EkoTech project: Innovative agricultural machinery enhances fuel savings of up to 40%

Hanover, 11 November 2019 – The European agricultural machinery industry can demonstrate measurable success in the field of climate protection. “Our environmentally friendly efficiency solutions make an essential contribution to addressing the issue of carbon dioxide, nitrogen oxides and particulate matter,” states VDMA Managing Director Dr. Bernd Scherer.

Agricultural machinery – assists climate protection, emits little CO2

At this year’s leading industry trade fair, Agritechnica, agricultural machinery manufacturers are presenting a fuel reduction technology portfolio that is second to none. At the same time, the industry is by no means one of the larger CO2 emitters. “In Germany, agricultural machinery and tractors account for only 0.7 percent of total CO2 emissions. Nevertheless, we have a clear concept of our responsibility to make a qualified contribution to climate protection, since that is where the future lies,” explains Dr. Scherer.


Tractors – Fuel accounts for 50 percent of life-cycle costs

The agricultural machinery industry has long been concerned with the question of fuel. Dating back to the beginning of the 1990s, an era when such commitment attracted little public response, fuel efficiency was already a high priority for development engineers. There are also economic reasons for this. After all, fuel consumption makes up a good 50 percent of tractor life-cycle costs. In recent years, however, a paradigm shift has taken place in engine and machine development.

From a physical point of view, in many areas the industry has already achieved the maximum possible results that can be obtained from engine optimisation. The future of fuel efficiency is thus seen in the overall optimisation of machinery and of processes in particular.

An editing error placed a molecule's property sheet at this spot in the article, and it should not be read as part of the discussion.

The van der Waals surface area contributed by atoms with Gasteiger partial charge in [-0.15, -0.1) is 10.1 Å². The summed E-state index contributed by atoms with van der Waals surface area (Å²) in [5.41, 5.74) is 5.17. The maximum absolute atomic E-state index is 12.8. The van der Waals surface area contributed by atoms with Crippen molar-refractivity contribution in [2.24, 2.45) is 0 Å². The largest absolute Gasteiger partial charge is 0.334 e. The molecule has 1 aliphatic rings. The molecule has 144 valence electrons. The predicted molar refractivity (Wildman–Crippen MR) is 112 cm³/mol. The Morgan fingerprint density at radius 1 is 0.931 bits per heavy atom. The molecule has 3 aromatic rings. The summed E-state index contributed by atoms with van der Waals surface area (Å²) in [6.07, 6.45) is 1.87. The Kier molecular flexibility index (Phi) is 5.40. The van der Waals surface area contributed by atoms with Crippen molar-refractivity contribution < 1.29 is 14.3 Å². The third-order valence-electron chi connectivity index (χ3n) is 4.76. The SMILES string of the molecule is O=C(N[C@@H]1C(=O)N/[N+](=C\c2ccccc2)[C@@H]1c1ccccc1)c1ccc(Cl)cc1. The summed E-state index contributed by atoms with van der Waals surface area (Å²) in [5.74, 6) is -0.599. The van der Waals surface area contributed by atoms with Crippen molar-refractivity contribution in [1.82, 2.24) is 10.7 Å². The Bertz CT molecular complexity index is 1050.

Innovative agricultural machinery – More output, less CO2

In a large-scale research project on “Fuel efficiency in agricultural machinery” funded by the German Federal Ministry of Agriculture, a highly qualified consortium of industry, scientific and association experts has succeeded in providing cross-manufacturer evidence that innovative machinery, intelligent process control and modern operating concepts can achieve considerably reduced yield-related fuel consumption in comparison with conventional processes.

“It is now time to reap the benefits of our efficiency strategy. Along the agricultural production chain, on balance we can speak of a clearly falling CO2 curve relative to the yield,” states Dr. Eberhard Nacke, Chairman of the project consortium. Combined work processes, digitisation, lightweight construction and precise engine management provide fuel savings in the order of 35 to 40 percent. Complex computer simulations, model calculations and empirically obtained data sets show that this range is practical. Retrospective and forward-looking reference points are provided by the years 1990 and 2030, respectively. The agricultural machinery industry is thus on an efficiency path that complies with Europe’s ambitious climate policy targets.

Alternative fuels – On the way to climate neutrality

Furthermore, alternative fuels and drive systems, driver assistance systems and intelligent forms of machine and data management are current areas of development with the potential to achieve additional optimisation of the agricultural machinery CO2 balance. “If we take into account everything that is presently in the pipeline, we have every reason to look forward with optimism. One thing is certain: The agricultural machinery industry is one of the decisive enablers of future climate neutrality for agriculture,” states Dr. Nacke.

Investment incentives – For climate-friendly agricultural machinery and tractors

In order for the large portfolio of intelligent technological and process ideas to reach the necessary market penetration as soon as possible, VDMA considers accompanying policy measures at the EU level to be indispensable: “Incentive effects are proven instruments for ensuring the marketability of environmentally friendly technologies. In particular, we now need investment incentives for climate-friendly agricultural machinery and tractors, systematic CO2 pricing to increase the attractiveness of innovations, and technological openness so that the best ideas can become established competitively,” summarises Dr. Scherer.

Additional information about the research project and policy requirements is provided in the brochure More ouput, less CO2 – Saving fuel with innovative agricultural machinery, which can be downloaded at: lt.vdma.org